Hart Health Strategies provides a comprehensive policy briefing on a weekly basis. This in-depth health policy briefing is sent out at the beginning of each week. The health policy briefing recaps the previous week and previews the week ahead. It alerts clients to upcoming congressional hearings, newly introduced bills, regulatory announcements, and implementation activity related to the Patient Protection and Affordable Care Act (PPACA) and other health laws.


Federal Debt Limit Extended until May 18/Budget Resolution Incentives

By a vote of 64-34, with 2 absences, the Senate passed H.R. 325, the federal debt ceiling extension legislation previously passed by the House. The bill passed Senate muster without amendment after several Republican amendments were tabled by Democrats. The failed amendments would have required that any debt limit increase be balanced by equal spending cuts over the next decade; provided for automatic continuing resolutions; required the government to prioritize all obligations on the debt held by the public in the event that the debt limit is reached with Social Security and military pay first in line; and prohibited the government from providing Egypt with certain military equipment. The President indicated he would sign the bill into law.

In addition to suspending the current $14.294 trillion public debt limit through May 18, 2013, the legislation suspends, after April 15, the pay of House and Senate members until the respective body passes a concurrent budget resolution for fiscal year (FY) 2014.

House Budget Committee Chairman Paul Ryan (R-WI) has indicated his committee will take up a budget resolution beginning in early March, even if the President’s budget has not been presented to Congress by that time. He said his proposal will attempt to balance the federal budget in 10 years (likely to be accomplished through major changes to Medicare, Medicaid and other entitlement programs, as well as to various discretionary spending programs).

Senate Majority Leader Harry Reid (D-NV) said he will turn over the responsibility for developing the Senate’s proposal to new Budget Committee Chair Patty Murray (D-WA). In the absence of the Administration’s budget, the Majority Leader may also have to waive the procedure whereby the Congressional Budget Office (CBO) first provides each house with an accounting of the President’s recommendations.

The earliest the President’s budget could be sent to Congress is March 4, given that the Office of Management and Budget (OMB) has just started the so-called “pass back” process of negotiating cuts suggested by the various federal agencies. White House officials have recently indicated that the President’s budget will back away from cuts to Medicaid, an element discussed in previous congressional budget negotiations. It is possible that the tax writing committees in both the House and Senate may attempt to come up with an overhaul of the tax code which could be inserted as a major element in a concurrent budget resolution. The House is likely to develop a tax plan that is budget neutral while Senator Patty Murray has publicly insisted that new revenue be included in any budget deal.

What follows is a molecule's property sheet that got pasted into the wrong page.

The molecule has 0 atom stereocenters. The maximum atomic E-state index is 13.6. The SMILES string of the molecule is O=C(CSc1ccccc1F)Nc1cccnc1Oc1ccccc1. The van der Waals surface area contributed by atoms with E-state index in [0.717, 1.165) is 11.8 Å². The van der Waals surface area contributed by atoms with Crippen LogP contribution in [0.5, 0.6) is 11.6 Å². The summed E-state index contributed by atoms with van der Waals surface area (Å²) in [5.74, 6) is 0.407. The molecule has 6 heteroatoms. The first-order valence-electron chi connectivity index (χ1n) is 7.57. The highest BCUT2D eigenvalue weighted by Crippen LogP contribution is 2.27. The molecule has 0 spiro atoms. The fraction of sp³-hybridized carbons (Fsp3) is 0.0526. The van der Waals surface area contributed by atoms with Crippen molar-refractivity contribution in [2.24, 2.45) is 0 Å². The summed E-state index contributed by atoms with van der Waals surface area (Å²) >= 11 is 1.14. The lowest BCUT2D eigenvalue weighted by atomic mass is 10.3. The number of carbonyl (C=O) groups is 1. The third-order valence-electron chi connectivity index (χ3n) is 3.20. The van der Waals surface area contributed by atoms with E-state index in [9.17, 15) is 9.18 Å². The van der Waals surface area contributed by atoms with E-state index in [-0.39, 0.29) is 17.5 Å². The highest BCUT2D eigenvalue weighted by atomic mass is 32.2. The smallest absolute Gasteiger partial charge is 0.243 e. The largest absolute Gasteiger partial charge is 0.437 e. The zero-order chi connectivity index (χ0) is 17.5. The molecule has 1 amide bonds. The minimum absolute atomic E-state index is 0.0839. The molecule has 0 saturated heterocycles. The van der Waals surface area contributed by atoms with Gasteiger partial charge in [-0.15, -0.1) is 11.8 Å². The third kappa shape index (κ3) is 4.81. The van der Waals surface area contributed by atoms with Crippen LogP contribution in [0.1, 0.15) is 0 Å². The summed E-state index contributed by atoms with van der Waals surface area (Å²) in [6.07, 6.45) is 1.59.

Congress also has a March 1 deadline to produce legislation to reverse or ameliorate the Budget Control Act (BCA) sequestration. House Republican leaders continue to show a certain resolve that the $85 billion in sequestration cuts will go through, although this could be a negotiating tactic. Congress also has until March 27 to come up with an extension of FY 2013 spending – when the current Continuing Resolution expires. In this connection, House Republicans may attempt to trim FY 2013 spending to $974 billion, a $69 billion reduction from the $1.043 trillion cap in the BCA.

President's Immigration Reforms Limit PPACA Coverage

The President unveiled an outline of how he will urge Congress to reform the nation’s immigration laws. Of note, the recommendations would prevent undocumented immigrants with provisional legal status from being eligible for health coverage under the Patient Protection and Affordable Care Act’s (PPACA) health insurance exchanges, including premium subsidies. Medicaid would also not be made available to such individuals. Under current law, the PPACA would make non-citizens eligible for such benefits if they are “aliens who are lawfully present” in the United States.

GOP Threatens Subpoena of Treasury/IRS Premium Subsidy Decision

House Ways and Means Committee Chairman Dave Camp (R-MI) and House Oversight and Government Reform Committee Chairman Darrell Issa (R-CA) renewed their previous threat to subpoena the Treasury Department and IRS if the agencies do not release non-redacted records about how the agencies arrived at their decision to allow premium tax subsidies not only through state-run health insurance exchanges, but through the default federally-run exchange as well. The PPACA reads that such subsidies are to be available to individuals when accessing health coverage only “through an exchange established by the state.” Rep. Scott DesJarlais (R-TN) said his legislation to clarify the law, if passed by the House, might encourage the Supreme Court to take a hard look at the regulation and “the seriousness of the breach of constitutional rule and what the IRS did in circumventing Congress.”

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